Out of some 3.8 million combatants in the Civil War, over 400,000 were at some point taken prisoner. That figure represents more than the total number of troops who died, and roughly as many as the number wounded. Some were paroled during prisoner exchanges and, despite the required oath of non-combat, went back to their regiments to fight again; others languished for months or years under increasingly crowded conditions in over two hundred prison sites from Massachusetts to Texas and as far west as California. A few escaped. Many-- between 45,00 and 50,000--died in prison from wounds, from infectious diseases such as smallpox, or, most commonly and tragically, from illnesses related to substandard sanitary conditions, contaminated food and water, abysmal nutrition, and from lack of proper clothing and shelter. Medical care, already woefully strained in each army's own hospitals, was even more scarce for enemy prisoners. Some soldiers killed each other, or themselves, under the duress of prison life.
The rules of war dictated that enemy prisoners should be treated humanely, and both sides attempted to comply even though the transportation, care, and guarding of prisoners provided tremendous logistical challenges from the outset to armies that had enough trouble keeping their own troops fed and clothed. Some of the large prisons were hastily built for this purpose; smaller, makeshift quarters were also improvised out of local jails or former forts and hospitals. The magnitude of the prisoner-of-war problem, which the U.S. has never again faced on any serious scale, is indicated by the Confederate camp at Andersonville at one point held 30,000 soldiers in a space designed for 10,000; the large Federal prisons at Alton, Illinois and Elmira, New York were also notorious for dangerous overcrowding.
As in other aspects of the War, rank and social class mattered: officers were sent to separate prisons, where they received at least marginally better rations than their enlisted counterparts. Those with money in either kind of camp might be able to purchase vegetables to supplement their slender daily rations, new clothing or tents as long as money lasted and guards were willing. Daily life for the average prisoner, however, was dismal.
On the home front, civilians at first responded with relief when they discovered a loved one was held captive rather than dead in battle. Patriotic souls residing near the location of a prison often had their first interactions with a Northerner or Southerner through their limited contact with captured soldiers as they paraded into town to hoots and jeers--or sometimes through humanitarian or commercial visits. During the early years of the war, the two sides frequently arranged prisoner exchanges, marching paroled captives to a central spot and then calculating their "value" to the enemy (a general could be redeemed for 32 privates, for instance). But the exchanges were halted in 1864 in a still-controversial decision by U.S. General Grant and Secretary of War Stanton, who sensed that the Confederacy desperately needed the manpower that the exchanges were providing. To many common folk, this seemed an example of the government's insensitivity to individual lives. (For one Northerner's view of Stanton, see Thomas Jefferson Whitman's letters to his brother Walt.)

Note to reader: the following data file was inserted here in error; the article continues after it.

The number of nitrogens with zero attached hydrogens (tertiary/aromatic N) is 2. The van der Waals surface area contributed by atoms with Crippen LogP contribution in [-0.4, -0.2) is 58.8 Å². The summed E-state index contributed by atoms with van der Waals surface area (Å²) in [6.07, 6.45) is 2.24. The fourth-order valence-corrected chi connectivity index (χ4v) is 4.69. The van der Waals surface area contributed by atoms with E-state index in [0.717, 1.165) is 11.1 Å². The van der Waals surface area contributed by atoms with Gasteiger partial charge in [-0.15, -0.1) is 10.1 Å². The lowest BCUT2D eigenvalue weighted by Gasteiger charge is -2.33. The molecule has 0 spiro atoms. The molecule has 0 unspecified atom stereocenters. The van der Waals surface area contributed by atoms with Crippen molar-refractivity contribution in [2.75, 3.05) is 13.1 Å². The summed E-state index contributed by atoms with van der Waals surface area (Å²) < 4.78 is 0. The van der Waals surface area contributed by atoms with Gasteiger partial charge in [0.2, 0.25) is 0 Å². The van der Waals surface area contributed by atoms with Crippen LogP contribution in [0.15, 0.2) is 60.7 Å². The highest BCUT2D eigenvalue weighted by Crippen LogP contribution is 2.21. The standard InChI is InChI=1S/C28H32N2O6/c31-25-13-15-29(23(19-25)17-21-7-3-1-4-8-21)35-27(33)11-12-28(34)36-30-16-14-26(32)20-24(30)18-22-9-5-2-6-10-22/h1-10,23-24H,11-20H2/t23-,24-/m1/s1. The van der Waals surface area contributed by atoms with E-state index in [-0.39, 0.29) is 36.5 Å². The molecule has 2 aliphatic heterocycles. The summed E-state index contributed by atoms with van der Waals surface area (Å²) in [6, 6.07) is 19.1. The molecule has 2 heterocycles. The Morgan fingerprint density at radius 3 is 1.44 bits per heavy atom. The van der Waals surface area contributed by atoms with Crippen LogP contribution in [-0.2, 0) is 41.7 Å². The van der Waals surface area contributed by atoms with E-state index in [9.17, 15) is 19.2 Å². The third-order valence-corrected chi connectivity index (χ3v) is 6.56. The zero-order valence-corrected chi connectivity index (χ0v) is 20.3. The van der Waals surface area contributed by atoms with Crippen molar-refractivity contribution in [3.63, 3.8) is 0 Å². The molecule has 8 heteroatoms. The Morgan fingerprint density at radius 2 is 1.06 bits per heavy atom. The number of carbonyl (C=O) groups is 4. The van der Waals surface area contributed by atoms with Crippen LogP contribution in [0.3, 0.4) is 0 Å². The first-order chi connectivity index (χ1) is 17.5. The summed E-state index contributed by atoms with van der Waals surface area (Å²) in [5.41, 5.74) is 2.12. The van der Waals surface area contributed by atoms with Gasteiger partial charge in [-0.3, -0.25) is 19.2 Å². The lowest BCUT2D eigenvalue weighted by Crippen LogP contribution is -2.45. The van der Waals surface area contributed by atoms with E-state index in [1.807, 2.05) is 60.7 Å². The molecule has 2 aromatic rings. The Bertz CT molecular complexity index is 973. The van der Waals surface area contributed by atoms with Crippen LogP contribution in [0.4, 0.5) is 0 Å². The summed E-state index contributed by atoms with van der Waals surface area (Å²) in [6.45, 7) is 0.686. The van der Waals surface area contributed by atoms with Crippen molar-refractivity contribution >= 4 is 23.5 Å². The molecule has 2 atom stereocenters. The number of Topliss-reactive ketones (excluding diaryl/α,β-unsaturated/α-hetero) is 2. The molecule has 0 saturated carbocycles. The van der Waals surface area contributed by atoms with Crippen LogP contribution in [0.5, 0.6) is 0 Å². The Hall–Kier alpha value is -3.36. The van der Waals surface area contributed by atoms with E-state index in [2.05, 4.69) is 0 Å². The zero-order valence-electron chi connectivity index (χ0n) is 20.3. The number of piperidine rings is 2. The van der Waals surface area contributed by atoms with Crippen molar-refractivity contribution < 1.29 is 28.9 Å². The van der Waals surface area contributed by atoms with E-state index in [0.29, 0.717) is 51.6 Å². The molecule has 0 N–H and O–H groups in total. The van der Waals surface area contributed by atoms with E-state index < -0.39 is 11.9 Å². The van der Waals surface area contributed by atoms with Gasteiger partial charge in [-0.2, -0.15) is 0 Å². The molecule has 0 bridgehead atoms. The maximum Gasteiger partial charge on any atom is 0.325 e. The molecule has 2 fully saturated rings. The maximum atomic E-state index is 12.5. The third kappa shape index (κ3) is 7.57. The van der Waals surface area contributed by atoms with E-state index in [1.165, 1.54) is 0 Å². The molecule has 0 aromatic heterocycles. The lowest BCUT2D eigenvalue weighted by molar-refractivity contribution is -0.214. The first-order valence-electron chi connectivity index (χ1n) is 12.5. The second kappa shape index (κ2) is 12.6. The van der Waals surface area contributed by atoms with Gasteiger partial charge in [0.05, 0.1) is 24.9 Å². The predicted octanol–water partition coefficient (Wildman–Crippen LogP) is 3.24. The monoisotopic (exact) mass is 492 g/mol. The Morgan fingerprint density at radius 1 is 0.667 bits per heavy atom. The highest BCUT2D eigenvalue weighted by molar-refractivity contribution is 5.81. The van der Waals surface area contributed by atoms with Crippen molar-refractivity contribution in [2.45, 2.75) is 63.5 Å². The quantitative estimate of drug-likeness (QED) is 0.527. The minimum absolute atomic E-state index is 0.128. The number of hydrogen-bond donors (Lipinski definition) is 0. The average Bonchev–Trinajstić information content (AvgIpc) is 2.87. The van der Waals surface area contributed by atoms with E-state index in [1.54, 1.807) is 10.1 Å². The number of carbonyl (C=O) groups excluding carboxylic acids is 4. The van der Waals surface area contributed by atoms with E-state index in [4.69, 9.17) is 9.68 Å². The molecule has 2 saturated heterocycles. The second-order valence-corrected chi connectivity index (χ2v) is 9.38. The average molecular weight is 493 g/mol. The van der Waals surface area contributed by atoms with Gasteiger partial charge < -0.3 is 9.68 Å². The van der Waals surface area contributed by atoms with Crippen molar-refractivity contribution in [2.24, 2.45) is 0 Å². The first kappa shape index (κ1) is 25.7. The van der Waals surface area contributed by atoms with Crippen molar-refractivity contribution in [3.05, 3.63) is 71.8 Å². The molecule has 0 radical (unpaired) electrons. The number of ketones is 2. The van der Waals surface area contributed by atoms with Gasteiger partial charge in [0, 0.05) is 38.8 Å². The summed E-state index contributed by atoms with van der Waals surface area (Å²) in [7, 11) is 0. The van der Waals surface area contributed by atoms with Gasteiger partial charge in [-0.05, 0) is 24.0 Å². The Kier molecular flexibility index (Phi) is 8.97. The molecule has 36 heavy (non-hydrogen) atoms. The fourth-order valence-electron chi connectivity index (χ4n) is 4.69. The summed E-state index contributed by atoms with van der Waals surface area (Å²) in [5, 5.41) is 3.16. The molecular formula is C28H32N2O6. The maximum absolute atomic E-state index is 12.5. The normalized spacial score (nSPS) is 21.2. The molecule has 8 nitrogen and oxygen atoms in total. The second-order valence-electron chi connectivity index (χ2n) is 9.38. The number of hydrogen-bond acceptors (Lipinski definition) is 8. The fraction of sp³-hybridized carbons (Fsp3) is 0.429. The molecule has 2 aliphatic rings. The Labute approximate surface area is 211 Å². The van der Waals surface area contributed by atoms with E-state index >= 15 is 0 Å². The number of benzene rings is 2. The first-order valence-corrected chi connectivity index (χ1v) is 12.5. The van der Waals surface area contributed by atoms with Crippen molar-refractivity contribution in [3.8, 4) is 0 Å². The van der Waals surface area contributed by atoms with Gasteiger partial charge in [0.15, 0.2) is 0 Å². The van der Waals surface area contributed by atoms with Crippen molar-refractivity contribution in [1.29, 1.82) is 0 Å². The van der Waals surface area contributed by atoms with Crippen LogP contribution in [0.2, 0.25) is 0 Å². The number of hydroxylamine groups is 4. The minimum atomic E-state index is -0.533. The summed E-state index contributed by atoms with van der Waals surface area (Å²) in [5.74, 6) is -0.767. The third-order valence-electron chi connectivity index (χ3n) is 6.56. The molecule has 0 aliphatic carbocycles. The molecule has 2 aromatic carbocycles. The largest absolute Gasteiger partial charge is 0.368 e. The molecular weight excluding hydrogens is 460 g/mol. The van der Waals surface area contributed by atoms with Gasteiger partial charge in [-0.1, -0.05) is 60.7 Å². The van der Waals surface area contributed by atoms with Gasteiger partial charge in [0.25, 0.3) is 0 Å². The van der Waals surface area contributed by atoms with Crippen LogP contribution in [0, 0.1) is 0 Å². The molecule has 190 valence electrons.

By 1865, Northern newspapers were publishing graphic and shocking accounts and engravings of the camps, brought back by escaped or paroled prisoners. Sometimes these accounts were exaggerated in order to inflame patriotic passions, but later narratives of survivors suggest that particularly toward the end of the war conditions were indeed inhuman: they tell tales of brutality from guards and fellow prisoners alike, of being robbed of money and clothing, of hellish piles of excrement and dead men buried in heaps, their clothes and rings torn off. Existing photographs of conditions in prison camps rival, in their horror, documentary evidence that would later emerge from the Holocaust.
Of all issues that have generated angry fallout and lingering suspicion after the Civil War, the treatment and suffering of prisoners of war remains one of the most delicate. Unionists long suspected Confederate officers of conspiring deliberately to abuse their captives, and Capt. Henry Wirz, the commander of Andersonville prison, was tried and sentenced to death by a military commission that blamed him deliberately causing the sufferings there. Confederates, on the other hand, called Wirz' trial a sham, and some made him into a Confederate hero; they blamed Grant's "inhumane" decision to halt prisoner exchanges for the tragic overcrowding of prisons. Just as the methods of reporting about the Civil War anticipated modern warfare as it would go on to develop in the 20th century, so did the horror of the prison camps.
Although conditions in the camps could hardly be called "poetic" in the Victorian sense of the word, there are existing examples of prison poems written by Union and Confederate sympathizers. There does exist, however, a long tradition of writing from prison; some authors have taken advantage of the forced narrowing of their world and the concentration that this can bring. More broadly, many writers have been fascinated with the idea of such concentration and focus: both Whitman and Dickinson explore imprisonment as an intense state of consciousness. To imagine oneself a prisoner of war must have been particularly compelling: a captive soldier is in a liminal state, vanquished in battle but not yet defeated by death; away from home and in all likelihood away from his comrades as well; unable to fight or (generally) to flee. Neither poet shied away from imaginatively trying on even such an extreme state of suffering and deprivation.